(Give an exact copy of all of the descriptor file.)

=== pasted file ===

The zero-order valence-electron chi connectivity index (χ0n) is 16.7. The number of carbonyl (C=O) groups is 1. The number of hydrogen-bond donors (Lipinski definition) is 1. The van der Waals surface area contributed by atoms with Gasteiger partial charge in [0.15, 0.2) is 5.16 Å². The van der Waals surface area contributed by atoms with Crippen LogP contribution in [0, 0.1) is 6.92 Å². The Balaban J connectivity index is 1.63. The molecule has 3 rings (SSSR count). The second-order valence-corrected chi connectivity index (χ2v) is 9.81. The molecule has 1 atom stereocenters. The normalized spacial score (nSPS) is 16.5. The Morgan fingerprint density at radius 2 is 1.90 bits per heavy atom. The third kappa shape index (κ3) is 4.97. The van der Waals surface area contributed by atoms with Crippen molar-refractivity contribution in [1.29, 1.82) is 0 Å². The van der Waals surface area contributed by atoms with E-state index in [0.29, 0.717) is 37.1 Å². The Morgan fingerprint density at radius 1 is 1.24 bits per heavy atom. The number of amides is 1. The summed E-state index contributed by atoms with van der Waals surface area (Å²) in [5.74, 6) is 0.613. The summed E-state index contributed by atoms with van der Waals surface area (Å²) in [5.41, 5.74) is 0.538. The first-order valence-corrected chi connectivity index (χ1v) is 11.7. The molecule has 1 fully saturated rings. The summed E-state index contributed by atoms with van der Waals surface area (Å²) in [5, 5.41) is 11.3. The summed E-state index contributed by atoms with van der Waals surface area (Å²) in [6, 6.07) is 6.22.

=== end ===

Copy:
The zero-order valence-electron chi connectivity index (χ0n) is 16.7. The number of carbonyl (C=O) groups is 1. The number of hydrogen-bond donors (Lipinski definition) is 1. The van der Waals surface area contributed by atoms with Gasteiger partial charge in [0.15, 0.2) is 5.16 Å². The van der Waals surface area contributed by atoms with Crippen LogP contribution in [0, 0.1) is 6.92 Å². The Balaban J connectivity index is 1.63. The molecule has 3 rings (SSSR count). The second-order valence-corrected chi connectivity index (χ2v) is 9.81. The molecule has 1 atom stereocenters. The normalized spacial score (nSPS) is 16.5. The Morgan fingerprint density at radius 2 is 1.90 bits per heavy atom. The third kappa shape index (κ3) is 4.97. The van der Waals surface area contributed by atoms with Crippen molar-refractivity contribution in [1.29, 1.82) is 0 Å². The van der Waals surface area contributed by atoms with E-state index in [0.29, 0.717) is 37.1 Å². The Morgan fingerprint density at radius 1 is 1.24 bits per heavy atom. The number of amides is 1. The summed E-state index contributed by atoms with van der Waals surface area (Å²) in [5.74, 6) is 0.613. The summed E-state index contributed by atoms with van der Waals surface area (Å²) in [5.41, 5.74) is 0.538. The first-order valence-corrected chi connectivity index (χ1v) is 11.7. The molecule has 1 fully saturated rings. The summed E-state index contributed by atoms with van der Waals surface area (Å²) in [5, 5.41) is 11.3. The summed E-state index contributed by atoms with van der Waals surface area (Å²) in [6, 6.07) is 6.22.